Police in the UK are trialling new facial recognition software that is sure to make life harder on wanted criminals, but what does it mean for the rest of us who want to go about our day without having our faces scanned everywhere we go?
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The Met Police were trialling the Live Facial Recognition software outside Romford station in east London this week, digitally photographing and scanning anyone that walked past.
One man pulled his jumper above his chin as he walked past, so the police pulled him aside, had a go at him, and ended up fining him £90 for breaching the peace.
I can’t believe what I’m seeing! While running a facial recognition pilot, one man (understandably imho) covered himself up. The police forced him to show his face (& then fined him for disorderly conduct). This is dangerous & terrifying. pic.twitter.com/QdG2VPGyfE
— Jamie Bartlett (@JamieJBartlett) May 15, 2019
OK, you might say ‘if this guy doesn’t want to be on camera then why is he talking on camera?’ (fair point) or you might argue that those who have done nothing to hide have no reason to conceal their faces going past these cameras.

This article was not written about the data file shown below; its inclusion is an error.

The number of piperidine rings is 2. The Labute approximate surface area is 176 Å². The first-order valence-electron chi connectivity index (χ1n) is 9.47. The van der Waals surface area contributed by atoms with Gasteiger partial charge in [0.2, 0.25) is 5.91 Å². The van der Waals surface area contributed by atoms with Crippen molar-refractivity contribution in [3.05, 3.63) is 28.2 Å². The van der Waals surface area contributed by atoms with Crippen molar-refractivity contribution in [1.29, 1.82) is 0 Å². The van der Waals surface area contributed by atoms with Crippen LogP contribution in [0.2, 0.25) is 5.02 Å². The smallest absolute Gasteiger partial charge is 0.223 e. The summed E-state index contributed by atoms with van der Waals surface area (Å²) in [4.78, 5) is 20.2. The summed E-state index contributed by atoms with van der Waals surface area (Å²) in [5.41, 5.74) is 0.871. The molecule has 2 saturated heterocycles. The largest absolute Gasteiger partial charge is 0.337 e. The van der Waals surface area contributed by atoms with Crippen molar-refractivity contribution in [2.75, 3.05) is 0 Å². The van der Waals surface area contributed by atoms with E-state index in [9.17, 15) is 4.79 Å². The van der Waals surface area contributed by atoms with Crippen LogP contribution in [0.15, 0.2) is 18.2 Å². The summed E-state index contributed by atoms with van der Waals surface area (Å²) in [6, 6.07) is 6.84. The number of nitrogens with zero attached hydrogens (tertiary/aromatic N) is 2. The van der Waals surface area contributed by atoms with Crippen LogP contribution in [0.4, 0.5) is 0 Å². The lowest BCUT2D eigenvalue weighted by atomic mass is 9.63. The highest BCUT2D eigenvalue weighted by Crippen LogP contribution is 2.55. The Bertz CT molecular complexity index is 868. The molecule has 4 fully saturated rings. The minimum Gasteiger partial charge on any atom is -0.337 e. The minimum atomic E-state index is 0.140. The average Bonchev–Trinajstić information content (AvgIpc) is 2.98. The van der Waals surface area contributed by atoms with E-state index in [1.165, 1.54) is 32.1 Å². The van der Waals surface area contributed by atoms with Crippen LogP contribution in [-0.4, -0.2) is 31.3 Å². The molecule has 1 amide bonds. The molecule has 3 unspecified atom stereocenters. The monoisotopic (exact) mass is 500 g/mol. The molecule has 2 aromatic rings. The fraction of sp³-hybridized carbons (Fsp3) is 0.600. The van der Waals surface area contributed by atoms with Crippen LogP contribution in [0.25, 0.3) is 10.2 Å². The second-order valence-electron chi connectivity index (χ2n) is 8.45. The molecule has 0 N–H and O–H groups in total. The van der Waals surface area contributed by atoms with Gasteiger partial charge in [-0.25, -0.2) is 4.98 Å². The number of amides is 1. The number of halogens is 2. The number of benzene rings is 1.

However I think the main issue is where this sort of Orwellian technology and surveillance could lead in the future. If you consent to having your face scanned and photographed everywhere you go today, who knows what you’ll be expected to consent to in another 20 years? These things happen very gradually so you have to be careful when giving even an inch.
Not that you a say in it, mind. If this Live Facial Recognition software proves successful, you can bet it will be rolled out all over the UK ASAP.
Turns out it was pretty successful during this trial in Romford in fact – eight people, including two 14-year-old boys were arrested for crimes including kidnapping, false imprisonment, breaching a molestation order, discharging a firearm, robbery and possession of drugs.
However, Silkie Carlo, director of Big Brother Watch, who was there protesting had a different view on it from what he saw:
One man was cuffed in the freezing cold for 15-minutes and then put into the back of a van because he couldn’t give a successful fingerprint. He was with his girlfriend and was obviously angry and upset.
This is the problem when you have generalised identity checks on the streets. It’s been a complete disaster, I’ve been appalled at the officers’ behaviour and handling of the people they have been stopping.
People are being stopped and searched for having their hoods up or covering their heads with scarves – it’s a cold day. They are stopping and ID-ing people. One person was fined £90 because he covered his face to object – and I would do the same.
Seems there are clear positives and negatives to facial recognition software – the question is which outweighs the other?
Keep in mind this software also comes in handy when having webcam sex. Defo a positive.